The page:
July 14, 2022 – Scientists from UCLA and nonprofit SRI International are experimenting with a strong, stretchy polymer to create an artificial muscle they describe as stronger and more flexible than human muscle.
Polymers are natural or synthetic substances made up of large molecules and are building blocks of many minerals and human-made materials. In this case, researchers used electroactive polymers, which are polymers that change shape or size when stimulated with electricity. They’ve become darlings of the engineering world and are now being used in technology ranging from robot fish to dust wipers.
UCLA researchers developed the muscle material out of dielectric elastomers, a type of electroactive polymer, and introduced a new process for building fake muscle that they hope will one day be applied in soft robotics, and even human implants.
“We're really excited about this new material,” says Qibing Pei, PhD, an author of the study and a UCLA professor of materials science and engineering. “At its maximum performance, this artificial muscle is way more powerful than a human muscle.”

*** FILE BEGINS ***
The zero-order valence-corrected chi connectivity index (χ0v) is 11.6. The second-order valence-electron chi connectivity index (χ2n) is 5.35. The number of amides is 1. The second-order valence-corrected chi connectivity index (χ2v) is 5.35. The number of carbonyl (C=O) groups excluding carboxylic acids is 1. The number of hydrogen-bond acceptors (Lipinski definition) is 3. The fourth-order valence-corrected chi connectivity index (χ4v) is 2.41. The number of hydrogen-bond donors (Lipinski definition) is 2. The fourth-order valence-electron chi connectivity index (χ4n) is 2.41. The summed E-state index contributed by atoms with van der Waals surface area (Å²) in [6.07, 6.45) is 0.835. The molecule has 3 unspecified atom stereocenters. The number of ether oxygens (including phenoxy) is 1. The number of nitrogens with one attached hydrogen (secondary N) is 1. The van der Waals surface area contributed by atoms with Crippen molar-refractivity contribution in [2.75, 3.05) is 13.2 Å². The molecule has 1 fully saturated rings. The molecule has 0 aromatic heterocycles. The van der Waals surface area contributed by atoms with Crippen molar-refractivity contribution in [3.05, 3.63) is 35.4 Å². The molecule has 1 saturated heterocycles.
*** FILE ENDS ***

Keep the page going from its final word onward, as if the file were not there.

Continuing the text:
The team’s findings were published this month in Science.
Upon testing, the researchers showed that the material not only could expand and contract like a human diaphragm during breathing, but it could also toss a pea-sized ball 20 times heavier than itself. And synthetic muscles fitted with the material were 3 to 10 times more flexible than natural muscles, according to a news release about the findings.
To create this superhuman, muscly fabric, the researchers took a common but inflexible acrylic-based material and used a UV light curing process to produce a higher-performing material. The result is a 35-micrometer film, as thin and light as a piece of human hair, which is then layered up to 50 times to create the artificial muscle sheet, the authors explain.
The artificial muscle consumes electrical energy, unlike human muscles, which use chemical energy from food to operate.
“This has a lot of advantages,” Pei says. “It is easier to control, and we can activate and deactivate the material at higher frequency. For human muscles, we generally have low performance at a high frequency.”
The researchers see a future for the technology in medical implants and soft robotics. Notably, the material can add a “sense of touch” to wearable biomedical technologies and may help those who can’t smile or blink due to health conditions, Pei explained to UPI.
“I think there is a lot of potential,” he said. “It is this new material, and I think that the implication is getting closer to reality.”